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Political parties shouldn't be taking the wage subsidy

Author: Aaron Wudrick 2020/06/01

When news broke recently that four federal political parties had applied for taxpayer support from an emergency wage subsidy program intended to support struggling businesses, it fell to the leader of the Bloc Quebecois, of all people, to say the obvious.

“I find it absolutely unacceptable,” said Yves-Francois Blanchet, whose party was the only one not to apply for the subsidy, noting that the Liberals and Conservatives in particular had already raised millions of dollars in donations before the COVID-19 crisis ever hit.

Prime Minister Justin Trudeau didn’t even try to give an explicit justification. Meanwhile, all four Conservative leadership candidates – who are actually looking for support from ordinary Canadians right now – came out against the subsidy and at least two specifically pledged that if elected leader they would ensure the subsidy was paid back.

NDP leader Jagmeet Singh argued the subsidy is to help out businesses, including non-profits, that have suffered a drop in revenue during the COVID-19 crisis to help save jobs. Hence, if political parties fit the program criteria, why shouldn’t they apply?

To answer that, it’s worth a quick look at just how especially privileged political parties are compared to any other organization when it comes to ongoing taxpayer subsidies.

First, uniquely among non-profits and charities, political parties can offer extremely generous tax credits to their donors.

If you donate $100 to your local food bank, you get a federal tax credit of 15%, meaning the total federal income tax you owe to the taxman goes down by $15.

But if you donate $100 to a federal political party, you get a federal tax credit of 75%, meaning you save a whopping $75 instead.

This tax credit has meant that since 2016, federal political parties in Canada have received $145 million in taxpayer subsidies, or an average of $29 million per year.

Add to this amount the more than $100 million that the parties and their official candidates received in expense reimbursements for the 2015 federal election (2019 figures have not yet been released).

The result of all these subsidies is that all taxpayers ending up paying for political parties, whether they want to or not.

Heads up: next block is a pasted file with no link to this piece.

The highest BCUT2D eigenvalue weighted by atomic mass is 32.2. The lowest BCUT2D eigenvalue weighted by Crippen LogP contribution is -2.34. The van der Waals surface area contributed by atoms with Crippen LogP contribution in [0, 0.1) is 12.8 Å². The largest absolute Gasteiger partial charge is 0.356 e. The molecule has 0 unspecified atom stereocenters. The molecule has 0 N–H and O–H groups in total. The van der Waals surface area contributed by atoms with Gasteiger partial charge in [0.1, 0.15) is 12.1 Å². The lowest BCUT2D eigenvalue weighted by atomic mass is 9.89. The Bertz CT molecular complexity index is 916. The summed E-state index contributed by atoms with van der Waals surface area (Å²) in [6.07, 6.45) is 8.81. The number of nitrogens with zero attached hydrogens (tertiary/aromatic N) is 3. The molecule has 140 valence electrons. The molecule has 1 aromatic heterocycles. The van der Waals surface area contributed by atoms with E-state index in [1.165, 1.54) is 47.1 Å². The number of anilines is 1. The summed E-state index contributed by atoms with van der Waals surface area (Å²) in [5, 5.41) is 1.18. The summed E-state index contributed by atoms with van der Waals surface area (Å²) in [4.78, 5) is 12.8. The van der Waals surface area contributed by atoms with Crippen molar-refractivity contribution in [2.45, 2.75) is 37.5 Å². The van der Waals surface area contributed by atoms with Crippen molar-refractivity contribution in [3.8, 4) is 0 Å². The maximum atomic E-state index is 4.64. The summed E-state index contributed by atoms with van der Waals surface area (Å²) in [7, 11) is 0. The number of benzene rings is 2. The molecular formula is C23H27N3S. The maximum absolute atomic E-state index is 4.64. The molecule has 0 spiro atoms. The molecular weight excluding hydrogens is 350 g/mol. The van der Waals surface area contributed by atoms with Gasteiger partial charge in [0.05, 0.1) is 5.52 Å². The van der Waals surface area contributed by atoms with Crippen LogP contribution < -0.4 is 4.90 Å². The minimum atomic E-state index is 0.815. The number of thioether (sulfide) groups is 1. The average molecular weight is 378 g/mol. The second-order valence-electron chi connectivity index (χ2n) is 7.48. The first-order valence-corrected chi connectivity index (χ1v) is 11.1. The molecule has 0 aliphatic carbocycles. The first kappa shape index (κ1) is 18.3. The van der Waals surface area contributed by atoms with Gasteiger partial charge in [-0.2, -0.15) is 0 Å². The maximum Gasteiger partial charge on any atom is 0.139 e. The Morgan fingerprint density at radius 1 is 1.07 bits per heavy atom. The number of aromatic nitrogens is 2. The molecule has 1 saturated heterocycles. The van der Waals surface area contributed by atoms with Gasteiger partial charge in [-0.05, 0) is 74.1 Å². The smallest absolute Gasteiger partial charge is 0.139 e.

Some point out that political parties are an important part of our democratic system.

Are they really more important than, say, organizations like the United Way, local food banks, homeless shelters, or the many charities that do important work to improve the lives of the most vulnerable?

Is it really more important to make sure political parties have millions in the bank to bombard us with nasty partisan attack ads every time we turn on the TV or browse social media?

The actual cost of the emergency wage subsidy is just the tip of the iceberg. It will likely pay political parties more than half a million dollars. The bulk of the taxpayers’ money that gets quietly funneled to political parties is the hundreds of millions in subsidies parties have been getting over the years.

But by making a shameless grab for every last taxpayer dollar they can in the middle of a worldwide crisis, political parties have now helped draw some long overdue attention to the rigged system they’ve been exploiting for years.

If these parties know what’s good for them, they should pay back any money they’ve received from this program and beg forgiveness for their poor judgement.

And they shouldn’t be surprised when taxpayers start demanding an end to the rest of their cozy little subsidy racket.

(For the record: the Canadian Taxpayers Federation isn’t taking any taxpayers’ money during the pandemic or any other time. We’ve always relied on voluntary donations from tens of thousands of Canadians. We’re going to keep doing that.)